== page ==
Clinical and radiologic surveillance for early detection of HBOC- and Lynch Syndrome-related cancers and chemoprevention and prophylactic surgery for cancer prevention are strategies available in the management of women diagnosed with either syndrome.

For early detection of HBOC-related ovarian cancer, current radiologic modalities unfortunately fall short in being able to find ovarian cancer at an early, more curable stage.  Nevertheless, ovarian cancer screening recommendations for women with HBOC remain, and they are: periodic screening (every 6-12 months) with transvaginal pelvic ultrasound and the serum CA-125 ovarian cancer tumor marker test.  Pelvic sonograms should begin between the ages of 30-35 years or 5-10 years earlier than the earliest age of first diagnosis of ovarian cancer in the family. For early detection of HBOC-related breast cancer, recommended screening includes: clinical breast examination every 6 months and staggered annual mammography and breast MRI beginning at age 25 or sooner based on the earliest age of breast cancer onset in the family.

Chemoprevention is the prevention of disease using a medication. Using oral contraceptives (birth control pills) significantly decreases the risk of developing ovarian cancer for BRCA mutation carriers and average risk women alike. Use of the oral estrogen modulator tamoxifen has been shown to treat and prevent breast cancer, but data are conflicting in the setting of HBOC-related breast cancer prevention.

Surgery offers the most definitive risk management for HBOC-related ovarian cancer. Risk-reducing salpingo-oophorectomy (RRSO), which is the complete removal of the ovaries and fallopian tubes, usually done laparoscopically, should be recommended by age 40 or after the completion of childbearing. RRSO has been shown to reduce the risk of HBOC-related ovarian cancer and fallopian tube cancer by about 85-90%. Of note, for premenopausal women with HBOC, removing the ovaries also reduces the risk of breast cancer by 40-70%.

The most invasive risk-reducing surgical option in HBOC-related cancer prevention is bilateral mastectomy for the reduction of breast cancer risk. Bilateral total mastectomy reduces the risk of breast cancer by 95%. Opposite side preventive mastectomy is worth considering for women with HBOC who have already been diagnosed with breast cancer since there is a 30% risk of developing a breast cancer recurrence in the opposite breast within 10 years following the initial diagnosis.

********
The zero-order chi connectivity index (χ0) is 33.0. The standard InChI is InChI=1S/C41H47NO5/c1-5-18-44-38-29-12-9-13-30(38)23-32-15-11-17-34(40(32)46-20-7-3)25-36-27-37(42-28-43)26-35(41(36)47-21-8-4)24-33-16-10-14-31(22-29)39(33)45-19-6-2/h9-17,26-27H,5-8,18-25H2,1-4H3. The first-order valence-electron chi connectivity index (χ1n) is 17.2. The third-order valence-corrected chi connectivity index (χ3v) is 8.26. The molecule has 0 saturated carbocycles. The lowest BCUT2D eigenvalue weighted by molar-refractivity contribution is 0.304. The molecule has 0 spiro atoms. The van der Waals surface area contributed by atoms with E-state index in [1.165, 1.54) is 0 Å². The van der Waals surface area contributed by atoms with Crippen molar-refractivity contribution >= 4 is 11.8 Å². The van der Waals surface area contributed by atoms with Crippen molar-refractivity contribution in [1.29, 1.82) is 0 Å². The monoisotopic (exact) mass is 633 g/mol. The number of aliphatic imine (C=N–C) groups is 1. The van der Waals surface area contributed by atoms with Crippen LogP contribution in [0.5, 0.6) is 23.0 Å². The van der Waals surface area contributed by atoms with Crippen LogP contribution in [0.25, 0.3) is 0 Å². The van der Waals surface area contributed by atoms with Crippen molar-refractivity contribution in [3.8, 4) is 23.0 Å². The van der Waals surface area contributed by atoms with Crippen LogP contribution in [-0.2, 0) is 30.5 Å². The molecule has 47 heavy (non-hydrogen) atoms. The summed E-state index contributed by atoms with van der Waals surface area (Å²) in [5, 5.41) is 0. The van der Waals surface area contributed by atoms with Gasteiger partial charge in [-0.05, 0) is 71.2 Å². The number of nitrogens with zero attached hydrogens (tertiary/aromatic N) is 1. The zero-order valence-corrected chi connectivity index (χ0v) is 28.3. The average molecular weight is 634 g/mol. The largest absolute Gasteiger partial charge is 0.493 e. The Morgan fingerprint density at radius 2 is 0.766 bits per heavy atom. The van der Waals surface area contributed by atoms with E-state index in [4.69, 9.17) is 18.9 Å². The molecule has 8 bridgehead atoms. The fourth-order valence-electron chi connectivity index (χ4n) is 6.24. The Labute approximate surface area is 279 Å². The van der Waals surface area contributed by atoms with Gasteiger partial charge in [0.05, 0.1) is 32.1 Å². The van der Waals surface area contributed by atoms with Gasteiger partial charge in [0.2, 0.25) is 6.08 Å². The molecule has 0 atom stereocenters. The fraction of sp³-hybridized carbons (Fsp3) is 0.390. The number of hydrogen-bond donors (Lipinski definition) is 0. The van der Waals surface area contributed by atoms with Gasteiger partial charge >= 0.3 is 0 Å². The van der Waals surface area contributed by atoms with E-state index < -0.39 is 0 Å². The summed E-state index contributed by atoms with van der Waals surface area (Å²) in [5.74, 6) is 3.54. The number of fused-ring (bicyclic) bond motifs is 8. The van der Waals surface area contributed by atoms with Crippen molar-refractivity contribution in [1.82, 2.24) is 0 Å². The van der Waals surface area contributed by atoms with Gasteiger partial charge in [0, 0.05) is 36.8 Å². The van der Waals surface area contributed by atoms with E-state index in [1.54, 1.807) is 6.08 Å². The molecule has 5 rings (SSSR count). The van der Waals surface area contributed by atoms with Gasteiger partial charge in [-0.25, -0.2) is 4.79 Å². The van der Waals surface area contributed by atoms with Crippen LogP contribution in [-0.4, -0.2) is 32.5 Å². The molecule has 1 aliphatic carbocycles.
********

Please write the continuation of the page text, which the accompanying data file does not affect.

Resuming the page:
Screening for endometrial cancer in women with Lynch Syndrome consists of an office endometrial biopsy every 1-2 years starting at age 30-35 years.  Escalated evaluation is recommended in women with Lynch syndrome who have a change in their usual menstrual bleeding pattern.  Colorectal cancer screening consists of colonoscopy every 1-2 years, beginning at age 20-25 or 2-5 years before the earliest cancer diagnosis in the family, whichever is earlier.

Specific data are lacking on the efficacy of Lynch Syndrome-related endometrial cancer chemoprevention in the form of oral contraceptives or progestin hormone therapy. Limited data, however, do support the use of progestin-based contraception, including oral contraceptives, to prevent endometrial cancer in these women.

Prophylactic total hysterectomy and removal of both tubes and ovaries in their early to mid-40s is a very effective endometrial cancer risk-reduction option for women with Lynch Syndrome.  The surgery can be preferably performed vaginally or via a minimally invasive approach (laparoscopically or robotically).  Before hysterectomy, colonoscopy should be up-to-date.

Prior to making the serious decision to undergo any surgery, a thorough discussion must be had to address the menopausal and psychosocial issues and the risks and benefits related to all of these risk-reducing surgical procedures.

We at Adaptive Gynecology have a key role as part of a multi-disciplinary team dedicated to the identification, surveillance, and management of women diagnosed with hereditary gynecologic cancer syndrome in the effort to avoid preventable cancers. Genetic testing is available in our office for BRCA and Lynch syndrome mutations as well as the many other mutations available on genetic panels.